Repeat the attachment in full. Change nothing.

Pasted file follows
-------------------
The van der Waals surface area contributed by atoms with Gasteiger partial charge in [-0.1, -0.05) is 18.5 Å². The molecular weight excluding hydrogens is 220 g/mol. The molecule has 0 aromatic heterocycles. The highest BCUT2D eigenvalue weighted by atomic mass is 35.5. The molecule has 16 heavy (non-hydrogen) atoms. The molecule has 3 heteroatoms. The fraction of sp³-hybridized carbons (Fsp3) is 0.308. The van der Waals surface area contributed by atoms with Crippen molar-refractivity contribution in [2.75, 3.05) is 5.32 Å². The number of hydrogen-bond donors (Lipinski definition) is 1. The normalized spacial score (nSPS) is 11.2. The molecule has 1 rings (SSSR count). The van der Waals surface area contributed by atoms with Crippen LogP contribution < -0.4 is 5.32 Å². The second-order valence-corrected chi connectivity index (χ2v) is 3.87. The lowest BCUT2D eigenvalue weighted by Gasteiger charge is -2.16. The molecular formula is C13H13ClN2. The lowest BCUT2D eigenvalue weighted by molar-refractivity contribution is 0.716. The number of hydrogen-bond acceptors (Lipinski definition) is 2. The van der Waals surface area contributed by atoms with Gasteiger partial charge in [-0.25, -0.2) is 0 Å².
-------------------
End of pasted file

The van der Waals surface area contributed by atoms with Gasteiger partial charge in [-0.1, -0.05) is 18.5 Å². The molecular weight excluding hydrogens is 220 g/mol. The molecule has 0 aromatic heterocycles. The highest BCUT2D eigenvalue weighted by atomic mass is 35.5. The molecule has 16 heavy (non-hydrogen) atoms. The molecule has 3 heteroatoms. The fraction of sp³-hybridized carbons (Fsp3) is 0.308. The van der Waals surface area contributed by atoms with Crippen molar-refractivity contribution in [2.75, 3.05) is 5.32 Å². The number of hydrogen-bond donors (Lipinski definition) is 1. The normalized spacial score (nSPS) is 11.2. The molecule has 1 rings (SSSR count). The van der Waals surface area contributed by atoms with Crippen LogP contribution < -0.4 is 5.32 Å². The second-order valence-corrected chi connectivity index (χ2v) is 3.87. The lowest BCUT2D eigenvalue weighted by Gasteiger charge is -2.16. The molecular formula is C13H13ClN2. The lowest BCUT2D eigenvalue weighted by molar-refractivity contribution is 0.716. The number of hydrogen-bond acceptors (Lipinski definition) is 2. The van der Waals surface area contributed by atoms with Gasteiger partial charge in [-0.25, -0.2) is 0 Å².